Will Georgia Join “Utrecht Protocol”?
By Levan Khutsishvili
Monday, July 2
On June 29, 2018, the chairman of the Parliamentary Regional Policy and Self-Government Committee – Zaza Gabunia declared that Georgian Government continues the legislative process for strengthening the local self-government. Besides the reform that has been already done, all Parliamentary Committees supported Georgia’s accession to a “Utrecht Protocol”.
"Georgia is more closely linked to European experience, including self-governance issues and new constitutional guarantees for self-governments is the assertion of it. We have initiated and almost all Parliamentary stages has been passed by the additional document of the European Charter – so called “Utrecht Protocol, which has been fully supported by all Parliamentary Committees, and this document will be sent to the government for further procedures. This is a very important message in both practical and valuable perspectives. This means that Georgia fully shares those values, which are concentrated in this document and which brings together the European countries. We have established permanent institutional dialogue format between the central government and self-governments and now it is a very good platform and a possibility, where the Prime Minister of Georgia, Chairman of Parliament, Parliamentarians, Ministers, Governors, Mayors, Chairmen of City Assemblies, representatives of academic and civic spheres meet and discuss the challenges that central and local governments are facing", - said Zaza Gabunia.
In November 2009, additional document - European Charter of Local Self-Government on the right to participate in the affairs of a local authority has been created. According to the document:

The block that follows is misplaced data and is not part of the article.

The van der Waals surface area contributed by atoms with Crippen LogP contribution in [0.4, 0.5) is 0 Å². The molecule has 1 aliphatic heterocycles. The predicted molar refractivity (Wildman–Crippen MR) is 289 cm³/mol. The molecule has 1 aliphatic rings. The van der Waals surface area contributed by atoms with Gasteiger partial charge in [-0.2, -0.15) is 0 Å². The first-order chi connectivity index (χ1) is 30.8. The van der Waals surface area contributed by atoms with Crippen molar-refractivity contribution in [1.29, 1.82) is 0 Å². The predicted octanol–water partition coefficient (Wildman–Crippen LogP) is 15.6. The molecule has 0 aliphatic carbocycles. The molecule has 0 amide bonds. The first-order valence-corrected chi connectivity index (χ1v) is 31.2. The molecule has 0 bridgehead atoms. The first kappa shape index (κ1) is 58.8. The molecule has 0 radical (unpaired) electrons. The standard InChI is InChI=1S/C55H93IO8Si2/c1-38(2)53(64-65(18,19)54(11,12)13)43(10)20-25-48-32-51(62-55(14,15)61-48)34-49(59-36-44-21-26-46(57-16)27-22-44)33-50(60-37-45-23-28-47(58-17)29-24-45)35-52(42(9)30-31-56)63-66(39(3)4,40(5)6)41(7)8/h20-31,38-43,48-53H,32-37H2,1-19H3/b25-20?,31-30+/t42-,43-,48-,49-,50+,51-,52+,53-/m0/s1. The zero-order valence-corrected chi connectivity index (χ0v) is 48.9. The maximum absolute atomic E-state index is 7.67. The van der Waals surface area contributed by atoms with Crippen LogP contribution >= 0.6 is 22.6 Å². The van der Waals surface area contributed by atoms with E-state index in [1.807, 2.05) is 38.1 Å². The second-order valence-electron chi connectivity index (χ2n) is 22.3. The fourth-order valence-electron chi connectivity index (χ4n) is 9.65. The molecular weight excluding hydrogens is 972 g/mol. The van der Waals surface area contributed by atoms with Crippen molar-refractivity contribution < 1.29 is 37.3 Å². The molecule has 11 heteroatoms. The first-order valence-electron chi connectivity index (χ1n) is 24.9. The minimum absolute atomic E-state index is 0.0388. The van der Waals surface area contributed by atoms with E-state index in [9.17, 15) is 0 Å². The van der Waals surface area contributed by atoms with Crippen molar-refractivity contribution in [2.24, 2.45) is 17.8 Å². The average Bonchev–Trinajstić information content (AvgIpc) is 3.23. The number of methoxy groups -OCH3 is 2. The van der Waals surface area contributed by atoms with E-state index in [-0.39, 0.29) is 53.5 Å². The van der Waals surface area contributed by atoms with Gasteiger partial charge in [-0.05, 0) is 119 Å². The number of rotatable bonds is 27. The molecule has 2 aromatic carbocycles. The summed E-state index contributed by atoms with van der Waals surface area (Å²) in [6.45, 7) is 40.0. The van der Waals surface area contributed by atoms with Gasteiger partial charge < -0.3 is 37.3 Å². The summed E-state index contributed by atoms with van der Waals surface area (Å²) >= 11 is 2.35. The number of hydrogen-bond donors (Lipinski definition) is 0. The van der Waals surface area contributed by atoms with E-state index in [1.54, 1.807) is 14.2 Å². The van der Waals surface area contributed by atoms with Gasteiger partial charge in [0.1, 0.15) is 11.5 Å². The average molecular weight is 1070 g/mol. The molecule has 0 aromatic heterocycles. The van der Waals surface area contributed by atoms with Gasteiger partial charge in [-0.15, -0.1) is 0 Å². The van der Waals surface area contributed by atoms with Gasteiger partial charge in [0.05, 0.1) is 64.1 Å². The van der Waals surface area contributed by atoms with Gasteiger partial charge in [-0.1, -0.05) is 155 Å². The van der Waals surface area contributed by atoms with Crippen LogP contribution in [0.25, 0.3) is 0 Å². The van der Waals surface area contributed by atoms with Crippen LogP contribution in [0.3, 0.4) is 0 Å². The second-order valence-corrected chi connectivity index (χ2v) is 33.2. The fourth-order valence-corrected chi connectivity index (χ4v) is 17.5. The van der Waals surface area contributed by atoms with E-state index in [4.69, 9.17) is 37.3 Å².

“1.The States Parties shall secure to everyone within their jurisdiction the right to participate in the affairs of a local authority.
2. The right to participate in the affairs of a local authority denotes the right to seek to determine or to influence the exercise of a local authority's powers and responsibilities.
3. The law shall provide means of facilitating the exercise of this right. Without discriminating against any person or group, the law may provide particular measures for different circumstances or categories of persons. In accordance with the constitutional and/or international obligations of the party, the law may, in particular, provide for measures specifically limited to voters. “
In case Georgian Government approves of the initiative of the chairman of the Parliamentary Regional Policy and Self-Government Committee and Georgia joins “Utrecht Protocol”, public participation in self-governing processes will be guaranteed by the law.
“Utrecht Protocol” says that in order to ensure the participation of the society, important measures should be taken by the central and local governments. For example, local authorities should be empowered to promote and facilitate exercise of the right to participate. Procedures may include:
1. consultative processes, local referendums and petitions;
2. procedures for access, in accordance with the Party’s constitutional order and international legal obligations, to official documents held by local authorities;
3. measures for meeting the needs of categories of persons who face particular obstacles in participating;
4. mechanisms and procedures for dealing with and responding to complaints and suggestions regarding the functioning of local authorities and local public services; “
Protocol also encourages parties to use information and communication technologies (ICT) for the promotion of the right to participate.
Georgia, according to recommendations of the EU and international organizations, is already implementing the IC technologies in order to enable public participation. Web-pages of municipalities make the information easily accessible. Initiatives and electronic petitions, as well as other interactive methods are implemented, however, the level of participation is still low.
The lack of political will and professional competences in the self-governments is one of the reasons. Another factor is weak municipalities and the lack of financial decentralization, as local governments are mostly depended of the central budget. According to Gabunia, Georgian government aims to create decentralized country with strong, independent municipalities. However, practice shows that if municipality will be absolutely depended on central budget, development of the municipality is hindered.